MANILA, Philippines – The 22 Filipino fishermen and owners of Philippine fishing boat Gem-Ver will finally receive their long-awaited compensation from the operator of the Chinese vessel that rammed, sunk, and abandoned them in the West Philippine Sea in June 2019.
Justice Secretary Menardo Guevarra confirmed this to Rappler on Thursday, April 28, after negotiations between the two parties were finally concluded, nearly three years since the ordeal nearly cost the Filipino fishermen’s lives.
“The parties have agreed to settle for a P6-million compensation to our fishermen and this settlement is ready for implementation,” Guevarra confirmed.
Gem-Ver’s owner, Felix dela Torre is expected to receive the compensation on behalf of his crew in Manila, Rappler learned. No other details were available at the moment.
Asked for more details, Department of Justice Undersecretary Adrian Sugay told Rappler that the Department of Foreign Affairs will issue an official statement on the matter “in the coming days.”
On June 8, Wednesday, Sugay confirmed the fishermen received the full payment of P6 million last May 16. “Full compensation has already been in in favor of the vessel owner and fishermen,” he told reporters.
The agreed amount is much less than the P12-million civil damages estimated by the fishermen and justice department following an assessment done from July to August 2020. The initial amount covered expenses for the repair of the fishing vessel, loss of income, wages for six months, and moral damages.
At the time, Guevarra said the P12 million amount would serve as the “starting point” for discussions between the two sides. The final amount of P6 million, however, is higher than the supposed P3.6 million to P4 million amount proposed at one point during negations – an amount that would cover only the cost of repairs and P2.2 million in loans the Dela Torre family took out for the job.
Dela Torre’s wife, Fhaye, previously told Rappler that additional funds for moral damages would help the group tremendously during the tough pandemic, which held back opportunities for the crew to set out to sea after it completed repairs in November 2019. In December 2019, Gem-Ver suffered more damage after strong waves and wind brought by Typhoon Ursula hit the boat while it was docked.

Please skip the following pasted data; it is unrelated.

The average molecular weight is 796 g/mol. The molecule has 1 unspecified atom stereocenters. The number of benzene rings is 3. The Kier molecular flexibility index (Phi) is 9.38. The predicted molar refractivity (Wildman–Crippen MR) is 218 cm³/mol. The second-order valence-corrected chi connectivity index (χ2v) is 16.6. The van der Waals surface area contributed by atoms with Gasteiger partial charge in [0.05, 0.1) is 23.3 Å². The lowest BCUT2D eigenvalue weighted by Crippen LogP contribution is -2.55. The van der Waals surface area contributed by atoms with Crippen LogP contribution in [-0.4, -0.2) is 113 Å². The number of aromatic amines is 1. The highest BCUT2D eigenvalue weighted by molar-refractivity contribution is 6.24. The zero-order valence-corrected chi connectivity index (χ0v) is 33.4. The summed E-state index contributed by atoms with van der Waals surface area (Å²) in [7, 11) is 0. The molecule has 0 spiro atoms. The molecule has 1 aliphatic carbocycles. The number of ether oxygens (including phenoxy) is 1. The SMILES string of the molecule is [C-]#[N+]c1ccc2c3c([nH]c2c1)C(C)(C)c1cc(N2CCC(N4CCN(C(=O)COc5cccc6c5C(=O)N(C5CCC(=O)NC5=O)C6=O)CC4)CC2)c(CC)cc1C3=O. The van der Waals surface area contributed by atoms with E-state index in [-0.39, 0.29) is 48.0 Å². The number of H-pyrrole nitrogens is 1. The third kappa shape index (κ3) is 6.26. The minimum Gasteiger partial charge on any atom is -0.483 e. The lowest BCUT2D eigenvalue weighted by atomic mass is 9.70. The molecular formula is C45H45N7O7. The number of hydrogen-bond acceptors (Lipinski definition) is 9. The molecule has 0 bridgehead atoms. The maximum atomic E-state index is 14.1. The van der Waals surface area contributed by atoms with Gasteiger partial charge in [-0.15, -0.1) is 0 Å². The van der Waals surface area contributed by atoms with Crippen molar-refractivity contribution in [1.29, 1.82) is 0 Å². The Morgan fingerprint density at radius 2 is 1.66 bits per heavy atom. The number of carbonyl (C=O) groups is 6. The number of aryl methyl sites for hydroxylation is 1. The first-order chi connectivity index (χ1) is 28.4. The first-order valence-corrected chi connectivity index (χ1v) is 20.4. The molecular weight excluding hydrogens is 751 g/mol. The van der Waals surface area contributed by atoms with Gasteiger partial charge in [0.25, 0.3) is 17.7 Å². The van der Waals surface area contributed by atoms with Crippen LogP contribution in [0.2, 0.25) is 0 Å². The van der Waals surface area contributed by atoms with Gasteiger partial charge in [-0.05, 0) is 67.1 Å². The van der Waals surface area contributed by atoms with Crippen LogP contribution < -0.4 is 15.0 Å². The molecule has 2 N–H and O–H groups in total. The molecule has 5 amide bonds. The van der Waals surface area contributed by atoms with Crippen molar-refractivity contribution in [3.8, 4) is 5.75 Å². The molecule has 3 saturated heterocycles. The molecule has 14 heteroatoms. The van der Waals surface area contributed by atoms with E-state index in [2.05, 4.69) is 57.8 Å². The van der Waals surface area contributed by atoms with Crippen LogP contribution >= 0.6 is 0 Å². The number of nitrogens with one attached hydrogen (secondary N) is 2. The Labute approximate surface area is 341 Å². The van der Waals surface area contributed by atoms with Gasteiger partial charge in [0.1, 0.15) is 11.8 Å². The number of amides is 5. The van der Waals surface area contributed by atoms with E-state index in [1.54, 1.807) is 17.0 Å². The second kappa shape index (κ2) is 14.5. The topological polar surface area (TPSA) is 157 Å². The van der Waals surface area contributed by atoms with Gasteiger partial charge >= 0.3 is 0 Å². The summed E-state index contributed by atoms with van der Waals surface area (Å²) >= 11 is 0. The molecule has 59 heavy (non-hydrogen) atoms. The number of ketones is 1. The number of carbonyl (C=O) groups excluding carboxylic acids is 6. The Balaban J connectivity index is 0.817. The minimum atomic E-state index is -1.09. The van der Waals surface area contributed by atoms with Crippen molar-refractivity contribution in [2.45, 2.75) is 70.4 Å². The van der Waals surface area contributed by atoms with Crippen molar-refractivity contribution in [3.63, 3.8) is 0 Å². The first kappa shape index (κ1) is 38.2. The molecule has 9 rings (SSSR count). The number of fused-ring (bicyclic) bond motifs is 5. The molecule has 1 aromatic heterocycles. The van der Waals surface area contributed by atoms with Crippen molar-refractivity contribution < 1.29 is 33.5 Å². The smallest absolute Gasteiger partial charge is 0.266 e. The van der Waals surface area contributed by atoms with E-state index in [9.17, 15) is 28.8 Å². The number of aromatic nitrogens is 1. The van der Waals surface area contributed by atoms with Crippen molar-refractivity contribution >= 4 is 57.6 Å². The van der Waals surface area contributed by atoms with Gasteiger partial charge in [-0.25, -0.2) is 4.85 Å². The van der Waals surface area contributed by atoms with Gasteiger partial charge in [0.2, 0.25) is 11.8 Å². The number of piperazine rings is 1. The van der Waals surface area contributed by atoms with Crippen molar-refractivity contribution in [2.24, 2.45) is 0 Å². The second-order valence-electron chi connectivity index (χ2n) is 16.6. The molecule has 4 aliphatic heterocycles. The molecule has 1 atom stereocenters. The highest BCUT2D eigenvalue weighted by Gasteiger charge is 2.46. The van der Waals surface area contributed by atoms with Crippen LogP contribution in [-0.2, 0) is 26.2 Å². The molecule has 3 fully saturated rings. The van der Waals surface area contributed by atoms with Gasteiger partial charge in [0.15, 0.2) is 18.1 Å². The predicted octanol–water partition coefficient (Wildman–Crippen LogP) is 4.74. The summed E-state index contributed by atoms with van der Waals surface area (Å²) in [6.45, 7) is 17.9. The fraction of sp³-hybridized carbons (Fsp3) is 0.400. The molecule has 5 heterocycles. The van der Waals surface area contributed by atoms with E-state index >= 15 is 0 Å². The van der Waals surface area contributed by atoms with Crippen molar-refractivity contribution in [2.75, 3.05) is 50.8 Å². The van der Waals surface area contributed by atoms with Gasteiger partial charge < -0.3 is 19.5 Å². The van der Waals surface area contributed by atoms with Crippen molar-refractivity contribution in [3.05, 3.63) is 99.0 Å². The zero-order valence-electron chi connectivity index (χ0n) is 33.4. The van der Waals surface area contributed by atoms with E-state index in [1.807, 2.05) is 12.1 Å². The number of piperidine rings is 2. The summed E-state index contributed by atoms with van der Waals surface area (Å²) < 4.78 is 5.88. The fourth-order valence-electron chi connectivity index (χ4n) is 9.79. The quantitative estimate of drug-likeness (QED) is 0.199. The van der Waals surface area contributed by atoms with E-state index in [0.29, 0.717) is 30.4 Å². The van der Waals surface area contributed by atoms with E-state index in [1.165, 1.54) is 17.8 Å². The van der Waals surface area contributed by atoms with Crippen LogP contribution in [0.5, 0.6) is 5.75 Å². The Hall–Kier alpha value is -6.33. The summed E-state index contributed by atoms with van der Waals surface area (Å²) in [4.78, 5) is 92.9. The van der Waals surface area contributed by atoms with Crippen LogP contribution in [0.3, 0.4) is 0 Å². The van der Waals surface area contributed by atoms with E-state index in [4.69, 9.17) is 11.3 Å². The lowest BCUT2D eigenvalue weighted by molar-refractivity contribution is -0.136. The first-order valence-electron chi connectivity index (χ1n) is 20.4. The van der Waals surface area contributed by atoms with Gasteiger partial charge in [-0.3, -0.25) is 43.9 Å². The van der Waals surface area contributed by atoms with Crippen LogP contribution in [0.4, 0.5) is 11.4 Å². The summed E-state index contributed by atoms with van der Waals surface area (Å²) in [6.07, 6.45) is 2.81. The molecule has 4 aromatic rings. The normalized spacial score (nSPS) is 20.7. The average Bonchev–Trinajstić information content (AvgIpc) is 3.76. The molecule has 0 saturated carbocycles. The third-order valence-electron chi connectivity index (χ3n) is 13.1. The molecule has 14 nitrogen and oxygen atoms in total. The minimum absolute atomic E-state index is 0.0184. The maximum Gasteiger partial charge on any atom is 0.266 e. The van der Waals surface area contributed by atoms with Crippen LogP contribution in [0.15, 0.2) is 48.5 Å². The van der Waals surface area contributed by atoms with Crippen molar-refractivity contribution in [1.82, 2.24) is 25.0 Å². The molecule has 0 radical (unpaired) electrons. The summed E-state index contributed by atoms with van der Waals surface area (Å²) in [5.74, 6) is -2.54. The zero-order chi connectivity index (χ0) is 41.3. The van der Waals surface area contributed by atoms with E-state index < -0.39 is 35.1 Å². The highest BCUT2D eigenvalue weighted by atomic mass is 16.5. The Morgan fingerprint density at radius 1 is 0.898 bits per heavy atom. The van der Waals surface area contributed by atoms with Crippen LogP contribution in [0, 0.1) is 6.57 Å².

Since 2019, Gem-Ver’s crew had held out hope that they would receive substantial aid from the Philippine government and compensation from the Chinese. Several fishermen of the boat shared plans to use the funds to repay loans they took to sustain their families during fishing trips or start new business that would keep them on land.
Closure for Philippines
Before the conclusion on talks on compensation, progress on the issue of compensation for Gem-Ver was slow. After the cost of damages was estimated in 2020, it took another year until a round of meetings was held in 2021 to iron out and clarify differences in the legal systems of the two countries, among other issues.
Help for the group likewise came only after several officials, including President Rodrigo Duterte, downplayed and even cast doubt on the account of the Filipino fishermen. (READ: Gem-Ver boat owner to Duterte gov’t: Whose side are you on?)
In a public apology addressed to Foreign Secretary Teodoro Locsin Jr. on August 28, 2019, the owner of the Chinese ship had offered to pay the Filipino fishermen after the incident. The apology – which came on the same day Duterte departed for an official visit to China – was considered a “breakthrough” and had pushed the issue toward the “cusp of closure,” save for the payment of compensation due to group, said the late Philippine Ambassador to China Jose Santiago Sta. Romana in 2019.
The settlement on the issue of compensation was reached just months before the end of Duterte’s term on June 30.
Testing Duterte’s strong ties with Beijing, the sinking of Gem-Ver was one of the biggest crises to hit the administration. It put a spotlight on Duterte’s controversial policy in the West Philippine Sea and was also one of the most heated issues since the 2012 Scarborough Shoal standoff prompted the Philippines to file – and win – its historic case against China.
Since Gem-Ver’s sinking in 2019, the captain of the ship, Junel Insigne and other crew members had drifted apart, while several more crew members had been forced to find other ways to make a living since the coronavirus pandemic hit the Philippines. – Rappler.com
Read Rappler’s exclusive series on the fishermen of Gem-Ver here:
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